|Photo by Kyle Scholzen |
The 18-year-old Jacobs, a Coppell native and direct product of the Stars’ migration south from Minneapolis nearly two decades ago, joined a slowly-but-surely growing list of Texans to be drafted when the Buffalo Sabres selected him in the fourth round last month.
As Hull secured the Stars’ first-ever Stanley Cup with his dramatic Game 6 triple-overtime winning goal against the Sabres in Buffalo, the youngster Jacobs began thinking about what it would be like to follow in the footsteps of Hull, Mike Modano, Joe Nieuwendyk, and the rest of their teammates who took the Metroplex by storm in the ‘90s.
“(Hockey) started getting popular when the Stars started making the playoffs, and I think it was just me hopping on board that bandwagon,” he said during the Sabres developmental camp for prospects in early July. “It was kind of a new thing to try.”
Since his father had spent some time in Europe playing soccer, and his mother grew up in Port Neches, Texas, it was up to the youngster to take the initiative to lace up the skates and tape the stick to see if hockey would be his thing. He became involved with the Dallas Ice Jets organization as a kid, and quickly started raising eyebrows with his outstanding play when he became a teenager.
By the time he was 16, Jacobs had scouts from Canada’s Junior A Western Hockey League watching him, as well as recruiters from Michigan and representatives from USA Hockey’s National Team Development Program.
After the WHL Seattle Thunderbirds drafted him in 2008, Jacobs decided to head to the Pacific Northwest rather than take his game to Ann Arbor.
As a rookie with the T-Birds, Jacobs recorded 13 goals and 26 points in 72 games, and admitted the inaugural year was a feeling-out process. His totals improved to 22 goals and 44 points in 68 games this past season.
Those numbers may seem ordinary on the surface until you realize the obstacles he had to overcome and barriers he was dealing with.
“The fact that he played most of the year with two dislocated shoulders that a lot of people didn’t know about goes to show you the toughness of the kid,” Sabres director of amateur scouting Kevin Devine said. “As a 17-year-old (rookie) he had over 100 penalty minutes, so we thought he could be more physical last season. We were wondering what happened. Turns out his teammates didn’t even know about the injury. He’d leave the game, disappear for about half the period and come back out. We didn’t know what happened to him, but when we interviewed him we found out about it. The shoulder would pop out and he’d go back into the room and pop it back in and come back in and play. So that explains everything. We think we got very good value with him.”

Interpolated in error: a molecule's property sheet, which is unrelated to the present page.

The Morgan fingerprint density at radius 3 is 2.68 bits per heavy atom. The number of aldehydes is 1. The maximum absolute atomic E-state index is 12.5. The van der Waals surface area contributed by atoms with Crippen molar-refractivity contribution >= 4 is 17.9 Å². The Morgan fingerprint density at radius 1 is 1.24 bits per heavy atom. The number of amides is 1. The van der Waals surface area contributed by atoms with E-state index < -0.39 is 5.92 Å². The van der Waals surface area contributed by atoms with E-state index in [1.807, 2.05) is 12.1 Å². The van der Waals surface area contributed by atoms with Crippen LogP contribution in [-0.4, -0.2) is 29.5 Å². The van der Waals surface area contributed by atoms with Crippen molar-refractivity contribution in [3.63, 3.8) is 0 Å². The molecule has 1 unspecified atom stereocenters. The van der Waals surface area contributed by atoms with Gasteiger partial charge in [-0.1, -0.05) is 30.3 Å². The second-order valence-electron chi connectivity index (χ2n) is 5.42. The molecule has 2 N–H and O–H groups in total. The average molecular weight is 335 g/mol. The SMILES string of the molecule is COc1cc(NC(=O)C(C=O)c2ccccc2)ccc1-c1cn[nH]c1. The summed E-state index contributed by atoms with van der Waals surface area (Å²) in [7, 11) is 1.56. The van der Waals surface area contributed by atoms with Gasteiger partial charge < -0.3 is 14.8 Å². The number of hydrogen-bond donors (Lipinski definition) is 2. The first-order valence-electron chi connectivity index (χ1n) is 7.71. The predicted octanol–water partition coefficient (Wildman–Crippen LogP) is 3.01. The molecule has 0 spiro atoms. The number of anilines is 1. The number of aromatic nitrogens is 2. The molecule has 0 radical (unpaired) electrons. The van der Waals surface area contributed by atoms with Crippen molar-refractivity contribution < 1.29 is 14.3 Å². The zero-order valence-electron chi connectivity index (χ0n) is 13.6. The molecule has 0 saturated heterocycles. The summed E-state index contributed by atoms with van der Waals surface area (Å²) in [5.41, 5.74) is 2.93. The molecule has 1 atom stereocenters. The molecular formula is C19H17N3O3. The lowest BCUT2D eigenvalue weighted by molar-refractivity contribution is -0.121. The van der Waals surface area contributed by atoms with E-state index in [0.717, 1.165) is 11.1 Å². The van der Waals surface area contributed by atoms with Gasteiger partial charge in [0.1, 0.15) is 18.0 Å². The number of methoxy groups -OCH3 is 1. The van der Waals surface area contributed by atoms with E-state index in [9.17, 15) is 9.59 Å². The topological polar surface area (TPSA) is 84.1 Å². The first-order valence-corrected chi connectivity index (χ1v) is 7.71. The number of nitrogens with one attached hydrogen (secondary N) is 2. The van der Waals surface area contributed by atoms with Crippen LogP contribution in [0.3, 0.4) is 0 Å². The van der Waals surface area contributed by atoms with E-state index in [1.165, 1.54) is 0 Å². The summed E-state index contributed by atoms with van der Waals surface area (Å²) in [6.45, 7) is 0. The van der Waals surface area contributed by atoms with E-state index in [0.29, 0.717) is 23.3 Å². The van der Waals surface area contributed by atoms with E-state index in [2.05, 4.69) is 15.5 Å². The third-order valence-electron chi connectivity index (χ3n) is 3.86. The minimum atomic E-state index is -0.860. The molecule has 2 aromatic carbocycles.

The 6-foot-1, 205-pounder has plenty of muscle on his frame, and describes himself as a power forward with skill. That lethal combination of strength and skill is certainly a prized-possession in today’s NHL.
“What caught our eyes is he had real good stats, is a center, and has a real good two-way game,” Devine said.
Devine also isn’t surprised that the state of Texas is starting to nurture and churn out players such as Jacobs, especially since the son of former Dallas Mavericks forward Popeye Jones -- Seth Jones -- is expected to be a Top 10 pick in the 2013 draft.
“It’s a game when once kids start playing it they really like it over other sports,” Devine said. “There are many times now that you run into where the kid’s dad was a football player or basketball player, yet the kid wants to play hockey.”
For the time being, though, Jacobs has had to put playing hockey on hold. He was unable to skate with Buffalo’s other young talent during the team’s six-day camp in Niagara Falls, as he continues to rehab his shoulder. But he’s confident he’ll be healthy enough to show that the best is yet to come when he joins Seattle in a couple months for his third season there.
“I want to go out and perform at my peak,” he said. “I’m taking it day by day, and have had to battle through it. I’m getting that much stronger, and it’s exciting to see the progress I’ve made in such a little amount of time. When I get back to playing, I’m going to be really excited to show people what I can do when I’m 100 percent.”
And when he does show that skill and drive, some six-year-old in Dallas will sure to be inspired to start passing the puck rather than the ball.